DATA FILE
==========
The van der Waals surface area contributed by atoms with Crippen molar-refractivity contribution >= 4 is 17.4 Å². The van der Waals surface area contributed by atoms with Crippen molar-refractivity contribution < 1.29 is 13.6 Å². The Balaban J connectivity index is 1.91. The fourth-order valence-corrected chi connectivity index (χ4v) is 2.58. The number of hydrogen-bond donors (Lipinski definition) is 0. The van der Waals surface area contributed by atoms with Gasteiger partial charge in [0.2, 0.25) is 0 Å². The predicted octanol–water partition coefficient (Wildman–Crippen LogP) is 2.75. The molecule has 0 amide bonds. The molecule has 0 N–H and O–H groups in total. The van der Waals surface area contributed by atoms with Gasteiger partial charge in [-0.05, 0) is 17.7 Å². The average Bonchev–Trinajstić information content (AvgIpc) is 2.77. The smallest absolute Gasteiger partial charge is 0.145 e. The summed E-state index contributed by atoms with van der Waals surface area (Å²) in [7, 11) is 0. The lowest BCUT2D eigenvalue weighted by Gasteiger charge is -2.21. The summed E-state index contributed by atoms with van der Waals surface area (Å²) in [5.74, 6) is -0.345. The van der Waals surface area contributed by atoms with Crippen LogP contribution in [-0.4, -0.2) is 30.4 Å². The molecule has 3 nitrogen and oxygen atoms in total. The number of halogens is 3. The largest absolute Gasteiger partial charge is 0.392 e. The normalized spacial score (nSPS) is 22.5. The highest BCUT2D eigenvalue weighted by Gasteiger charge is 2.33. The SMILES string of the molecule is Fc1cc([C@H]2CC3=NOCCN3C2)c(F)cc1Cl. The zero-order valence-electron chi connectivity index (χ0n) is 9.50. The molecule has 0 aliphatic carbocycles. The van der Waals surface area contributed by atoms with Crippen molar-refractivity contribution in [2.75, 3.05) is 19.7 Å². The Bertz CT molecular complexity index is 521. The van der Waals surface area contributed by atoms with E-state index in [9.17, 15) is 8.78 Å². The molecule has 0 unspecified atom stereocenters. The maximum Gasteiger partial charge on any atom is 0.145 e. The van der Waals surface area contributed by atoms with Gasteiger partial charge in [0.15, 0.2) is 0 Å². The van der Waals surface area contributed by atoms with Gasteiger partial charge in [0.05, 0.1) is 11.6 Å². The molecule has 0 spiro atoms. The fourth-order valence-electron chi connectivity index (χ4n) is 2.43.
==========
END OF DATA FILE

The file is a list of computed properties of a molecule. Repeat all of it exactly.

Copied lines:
The van der Waals surface area contributed by atoms with Crippen molar-refractivity contribution >= 4 is 17.4 Å². The van der Waals surface area contributed by atoms with Crippen molar-refractivity contribution < 1.29 is 13.6 Å². The Balaban J connectivity index is 1.91. The fourth-order valence-corrected chi connectivity index (χ4v) is 2.58. The number of hydrogen-bond donors (Lipinski definition) is 0. The van der Waals surface area contributed by atoms with Gasteiger partial charge in [0.2, 0.25) is 0 Å². The predicted octanol–water partition coefficient (Wildman–Crippen LogP) is 2.75. The molecule has 0 amide bonds. The molecule has 0 N–H and O–H groups in total. The van der Waals surface area contributed by atoms with Gasteiger partial charge in [-0.05, 0) is 17.7 Å². The average Bonchev–Trinajstić information content (AvgIpc) is 2.77. The smallest absolute Gasteiger partial charge is 0.145 e. The summed E-state index contributed by atoms with van der Waals surface area (Å²) in [7, 11) is 0. The lowest BCUT2D eigenvalue weighted by Gasteiger charge is -2.21. The summed E-state index contributed by atoms with van der Waals surface area (Å²) in [5.74, 6) is -0.345. The van der Waals surface area contributed by atoms with Crippen LogP contribution in [-0.4, -0.2) is 30.4 Å². The molecule has 3 nitrogen and oxygen atoms in total. The number of halogens is 3. The largest absolute Gasteiger partial charge is 0.392 e. The normalized spacial score (nSPS) is 22.5. The highest BCUT2D eigenvalue weighted by Gasteiger charge is 2.33. The SMILES string of the molecule is Fc1cc([C@H]2CC3=NOCCN3C2)c(F)cc1Cl. The zero-order valence-electron chi connectivity index (χ0n) is 9.50. The molecule has 0 aliphatic carbocycles. The van der Waals surface area contributed by atoms with Crippen molar-refractivity contribution in [2.75, 3.05) is 19.7 Å². The Bertz CT molecular complexity index is 521. The van der Waals surface area contributed by atoms with E-state index in [9.17, 15) is 8.78 Å². The molecule has 0 unspecified atom stereocenters. The maximum Gasteiger partial charge on any atom is 0.145 e. The van der Waals surface area contributed by atoms with Gasteiger partial charge in [0.15, 0.2) is 0 Å². The van der Waals surface area contributed by atoms with Gasteiger partial charge in [0.05, 0.1) is 11.6 Å². The molecule has 0 spiro atoms. The fourth-order valence-electron chi connectivity index (χ4n) is 2.43.